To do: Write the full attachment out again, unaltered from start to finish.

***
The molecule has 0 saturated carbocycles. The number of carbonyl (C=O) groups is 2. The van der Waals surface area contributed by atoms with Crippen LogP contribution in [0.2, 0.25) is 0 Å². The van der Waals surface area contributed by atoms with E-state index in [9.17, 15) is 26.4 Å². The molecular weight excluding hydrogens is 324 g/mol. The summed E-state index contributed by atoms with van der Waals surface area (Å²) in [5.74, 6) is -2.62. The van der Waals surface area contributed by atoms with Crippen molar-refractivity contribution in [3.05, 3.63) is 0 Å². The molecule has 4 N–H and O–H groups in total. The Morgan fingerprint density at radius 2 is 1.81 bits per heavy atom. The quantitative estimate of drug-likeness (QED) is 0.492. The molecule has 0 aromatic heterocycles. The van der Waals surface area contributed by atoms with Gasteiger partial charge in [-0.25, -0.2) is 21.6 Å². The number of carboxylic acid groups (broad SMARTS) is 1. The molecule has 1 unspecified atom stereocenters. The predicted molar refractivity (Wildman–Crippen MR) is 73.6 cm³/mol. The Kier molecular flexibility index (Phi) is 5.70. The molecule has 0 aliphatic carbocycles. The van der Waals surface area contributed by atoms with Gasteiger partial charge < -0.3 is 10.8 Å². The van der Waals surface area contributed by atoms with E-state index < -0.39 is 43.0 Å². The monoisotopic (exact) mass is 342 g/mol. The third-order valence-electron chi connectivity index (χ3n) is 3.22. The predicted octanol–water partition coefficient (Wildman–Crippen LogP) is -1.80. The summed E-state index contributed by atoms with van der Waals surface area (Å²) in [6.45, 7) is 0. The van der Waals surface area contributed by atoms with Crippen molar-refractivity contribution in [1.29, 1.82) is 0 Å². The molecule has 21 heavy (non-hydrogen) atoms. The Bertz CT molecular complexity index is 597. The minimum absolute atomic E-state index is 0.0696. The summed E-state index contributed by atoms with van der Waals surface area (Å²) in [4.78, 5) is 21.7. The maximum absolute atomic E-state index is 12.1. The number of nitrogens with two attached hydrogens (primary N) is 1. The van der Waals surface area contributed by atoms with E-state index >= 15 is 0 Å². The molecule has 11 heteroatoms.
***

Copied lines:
The molecule has 0 saturated carbocycles. The number of carbonyl (C=O) groups is 2. The van der Waals surface area contributed by atoms with Crippen LogP contribution in [0.2, 0.25) is 0 Å². The van der Waals surface area contributed by atoms with E-state index in [9.17, 15) is 26.4 Å². The molecular weight excluding hydrogens is 324 g/mol. The summed E-state index contributed by atoms with van der Waals surface area (Å²) in [5.74, 6) is -2.62. The van der Waals surface area contributed by atoms with Crippen molar-refractivity contribution in [3.05, 3.63) is 0 Å². The molecule has 4 N–H and O–H groups in total. The Morgan fingerprint density at radius 2 is 1.81 bits per heavy atom. The quantitative estimate of drug-likeness (QED) is 0.492. The molecule has 0 aromatic heterocycles. The van der Waals surface area contributed by atoms with Gasteiger partial charge in [-0.25, -0.2) is 21.6 Å². The number of carboxylic acid groups (broad SMARTS) is 1. The molecule has 1 unspecified atom stereocenters. The predicted molar refractivity (Wildman–Crippen MR) is 73.6 cm³/mol. The Kier molecular flexibility index (Phi) is 5.70. The molecule has 0 aliphatic carbocycles. The van der Waals surface area contributed by atoms with Gasteiger partial charge < -0.3 is 10.8 Å². The van der Waals surface area contributed by atoms with E-state index < -0.39 is 43.0 Å². The monoisotopic (exact) mass is 342 g/mol. The third-order valence-electron chi connectivity index (χ3n) is 3.22. The predicted octanol–water partition coefficient (Wildman–Crippen LogP) is -1.80. The summed E-state index contributed by atoms with van der Waals surface area (Å²) in [6.45, 7) is 0. The van der Waals surface area contributed by atoms with Crippen molar-refractivity contribution in [1.29, 1.82) is 0 Å². The molecule has 21 heavy (non-hydrogen) atoms. The Bertz CT molecular complexity index is 597. The minimum absolute atomic E-state index is 0.0696. The summed E-state index contributed by atoms with van der Waals surface area (Å²) in [4.78, 5) is 21.7. The maximum absolute atomic E-state index is 12.1. The number of nitrogens with two attached hydrogens (primary N) is 1. The van der Waals surface area contributed by atoms with E-state index >= 15 is 0 Å². The molecule has 11 heteroatoms.